Keeping good company Choreographer Melissa Barak discusses the state of ballet in Los Angeles as her dance company readies for a pair of world premieres at The Broad Stage
Just 34 years old, choreographer Melissa Barak is already celebrated as a rising star of American ballet.
But what is it like to stage the classical art form in present-day L.A.?
Barak, an instructor at Santa Monica’s Westside School of Ballet, introduced her upstart company Barak Ballet in March 2013 with a performance at the Ann and Jerry Moss Theater at New Roads School in Santa Monica. The event marked her successful segue from soloist to choreographer after nine years with the George Balanchine-founded New York City Ballet and several more with Los Angeles Ballet.
On Thursday, June 19, Barak Ballet marks another milestone with the debut of two new compositions, alongside performances of the classic pieces “Sentir em Nos” and “For Two,” at The Broad Stage in Santa Monica.
— Michael Aushenker
What about this program differs from works Barak Ballet has attempted before?
We’re presenting two never-before-seen works: one choreographed by me, another by New York-based choreographer Darrell Grand Moultrie. Our styles are different. My work is more lyrical, neoclassical. His work is more contemporary. He has a background in theater, jazz and contemporary movements. It’s really beautiful and musical, and he knows the ballet vocabulary well.
We’ll be starting with my piece, followed by two duets, and then we’re closing with his new ballet. This isn’t the Barak Ballet’s first commission, but we’re after new people and new work for the company. Our whole real reason for being is to invite talented choreographers, taking [the form] into the next century and moving it forward.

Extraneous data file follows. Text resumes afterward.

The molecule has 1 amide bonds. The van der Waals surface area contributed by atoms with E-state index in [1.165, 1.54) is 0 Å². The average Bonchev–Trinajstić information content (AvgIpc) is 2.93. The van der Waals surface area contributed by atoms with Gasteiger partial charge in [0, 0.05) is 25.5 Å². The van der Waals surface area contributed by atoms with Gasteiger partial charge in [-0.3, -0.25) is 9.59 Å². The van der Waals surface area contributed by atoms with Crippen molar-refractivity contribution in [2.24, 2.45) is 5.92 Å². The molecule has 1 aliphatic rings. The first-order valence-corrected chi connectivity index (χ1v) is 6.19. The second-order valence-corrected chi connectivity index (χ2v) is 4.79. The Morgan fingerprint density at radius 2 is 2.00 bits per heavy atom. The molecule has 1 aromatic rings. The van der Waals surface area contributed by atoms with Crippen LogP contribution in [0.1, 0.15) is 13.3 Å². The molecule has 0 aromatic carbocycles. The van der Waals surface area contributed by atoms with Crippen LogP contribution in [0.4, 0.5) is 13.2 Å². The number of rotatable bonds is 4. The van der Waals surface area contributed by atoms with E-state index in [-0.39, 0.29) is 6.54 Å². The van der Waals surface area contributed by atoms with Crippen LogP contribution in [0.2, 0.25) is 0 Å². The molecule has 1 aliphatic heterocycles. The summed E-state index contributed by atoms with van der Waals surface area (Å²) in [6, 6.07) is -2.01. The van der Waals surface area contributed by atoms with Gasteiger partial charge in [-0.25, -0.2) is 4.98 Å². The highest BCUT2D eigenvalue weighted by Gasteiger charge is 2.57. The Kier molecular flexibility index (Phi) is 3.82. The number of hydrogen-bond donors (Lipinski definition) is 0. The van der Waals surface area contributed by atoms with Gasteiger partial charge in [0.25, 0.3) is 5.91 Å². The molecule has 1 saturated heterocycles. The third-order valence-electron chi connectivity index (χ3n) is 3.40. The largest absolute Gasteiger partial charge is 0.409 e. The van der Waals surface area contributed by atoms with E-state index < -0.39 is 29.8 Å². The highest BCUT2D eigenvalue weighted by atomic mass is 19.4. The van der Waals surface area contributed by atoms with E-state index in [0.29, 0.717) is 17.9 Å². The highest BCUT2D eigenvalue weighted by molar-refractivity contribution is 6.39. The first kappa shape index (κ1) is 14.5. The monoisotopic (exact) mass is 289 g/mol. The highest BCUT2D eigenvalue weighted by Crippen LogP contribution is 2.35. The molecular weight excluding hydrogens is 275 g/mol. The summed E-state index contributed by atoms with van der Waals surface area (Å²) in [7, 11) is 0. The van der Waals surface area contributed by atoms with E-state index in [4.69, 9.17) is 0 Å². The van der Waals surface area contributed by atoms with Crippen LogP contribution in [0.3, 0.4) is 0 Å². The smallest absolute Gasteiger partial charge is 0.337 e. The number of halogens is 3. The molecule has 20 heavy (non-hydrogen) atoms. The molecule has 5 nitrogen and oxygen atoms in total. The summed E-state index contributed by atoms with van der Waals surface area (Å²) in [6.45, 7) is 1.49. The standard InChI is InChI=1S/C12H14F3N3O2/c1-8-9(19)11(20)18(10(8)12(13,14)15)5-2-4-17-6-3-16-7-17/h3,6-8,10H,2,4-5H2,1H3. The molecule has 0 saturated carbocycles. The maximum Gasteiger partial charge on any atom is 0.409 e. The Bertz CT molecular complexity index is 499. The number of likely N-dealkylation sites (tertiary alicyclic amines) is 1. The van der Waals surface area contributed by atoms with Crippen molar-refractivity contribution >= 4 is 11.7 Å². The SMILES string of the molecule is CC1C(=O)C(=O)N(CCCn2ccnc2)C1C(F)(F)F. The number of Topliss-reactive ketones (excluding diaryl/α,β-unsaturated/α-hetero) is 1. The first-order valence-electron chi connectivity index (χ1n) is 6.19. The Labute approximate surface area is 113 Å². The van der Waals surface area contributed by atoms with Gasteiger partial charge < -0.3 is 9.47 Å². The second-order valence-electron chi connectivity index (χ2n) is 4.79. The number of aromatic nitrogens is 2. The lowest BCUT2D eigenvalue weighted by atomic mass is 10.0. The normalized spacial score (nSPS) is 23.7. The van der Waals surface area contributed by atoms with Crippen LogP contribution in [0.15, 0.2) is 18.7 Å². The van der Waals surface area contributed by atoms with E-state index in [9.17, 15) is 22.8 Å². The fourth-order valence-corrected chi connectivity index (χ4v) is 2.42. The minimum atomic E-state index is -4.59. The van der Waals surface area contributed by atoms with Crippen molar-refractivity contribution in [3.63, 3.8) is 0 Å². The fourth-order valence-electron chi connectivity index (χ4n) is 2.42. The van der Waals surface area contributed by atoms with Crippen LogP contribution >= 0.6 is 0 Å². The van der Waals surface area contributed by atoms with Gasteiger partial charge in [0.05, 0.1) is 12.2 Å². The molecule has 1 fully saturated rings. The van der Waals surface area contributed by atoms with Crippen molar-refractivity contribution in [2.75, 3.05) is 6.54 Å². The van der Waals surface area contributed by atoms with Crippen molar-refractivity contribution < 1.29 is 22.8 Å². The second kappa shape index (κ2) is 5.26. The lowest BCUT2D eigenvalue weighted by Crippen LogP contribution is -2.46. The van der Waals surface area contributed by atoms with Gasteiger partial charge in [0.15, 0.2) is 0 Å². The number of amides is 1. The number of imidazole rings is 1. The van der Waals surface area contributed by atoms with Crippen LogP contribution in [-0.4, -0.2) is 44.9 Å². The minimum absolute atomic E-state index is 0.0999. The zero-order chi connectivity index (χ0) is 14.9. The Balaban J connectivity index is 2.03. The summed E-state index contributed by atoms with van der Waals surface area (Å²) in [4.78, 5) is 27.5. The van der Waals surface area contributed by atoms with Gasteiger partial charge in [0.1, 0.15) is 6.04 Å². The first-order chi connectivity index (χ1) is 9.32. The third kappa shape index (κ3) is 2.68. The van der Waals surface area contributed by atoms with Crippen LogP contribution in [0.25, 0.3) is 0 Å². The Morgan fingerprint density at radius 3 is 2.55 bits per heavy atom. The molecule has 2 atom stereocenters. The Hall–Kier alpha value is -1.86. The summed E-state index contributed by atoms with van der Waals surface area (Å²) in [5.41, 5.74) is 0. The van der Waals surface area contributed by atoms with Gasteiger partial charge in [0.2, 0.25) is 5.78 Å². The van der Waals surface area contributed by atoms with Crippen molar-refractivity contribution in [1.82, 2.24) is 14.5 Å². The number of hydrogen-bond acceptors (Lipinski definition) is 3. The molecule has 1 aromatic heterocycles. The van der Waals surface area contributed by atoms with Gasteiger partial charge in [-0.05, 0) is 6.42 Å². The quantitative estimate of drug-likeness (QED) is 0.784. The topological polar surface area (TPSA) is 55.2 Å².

How have you adapted to contemporary tastes in this and other programs?
I seek out every opportunity to expand myself and not stay in my comfort zone. I try to expose myself to as many other choreographers as possible. Every opportunity I have to create a new piece, I try to work with music that might be more challenging. I take my time with inventing instead of just doing it on autopilot. When I was younger, I tried to pump it out. Now I’m trying to explore how different things can be done.
How does L.A.’s ballet scene compare to New York’s?
In New York the dance market is saturated. There’s a lot going on. What’s exciting is we’re starting to see the seeds of real potential right now in L.A. For the first time, we’re seeing several viable young companies grow. L.A. has sort of become the breeding ground for tomorrow.
How has The Broad Stage changed the Westside’s cultural landscape over the past six years of its existence?
It’s a beautiful theater and helpful to a company like mine to be able to present ourselves in a professional light. Having that on the Westside allows for creation to happen.
Theater in general is still a difficult sell in L.A. The popping up of all-new venues is going to help the concert and dance scene for sure. The more good dance that people see, the easier it’ll be to build an audience for dance.
What have been the biggest challenges and rewards of running your own company?
The biggest challenge has been fundraising. The biggest reward has been hearing from the dancers how much they love working with me and the company. When I see smiles on their faces and how happy and grateful they are to be dancing, that’s what it’s about for me. That kind of energy brings out the best in me.
Barak Ballet performs at 8 p.m. on June 19 at The Broad Stage, 1310 11th St., Santa Monica. Tickets are $35, $45 and $95. Visit barakballet.org for tickets and information.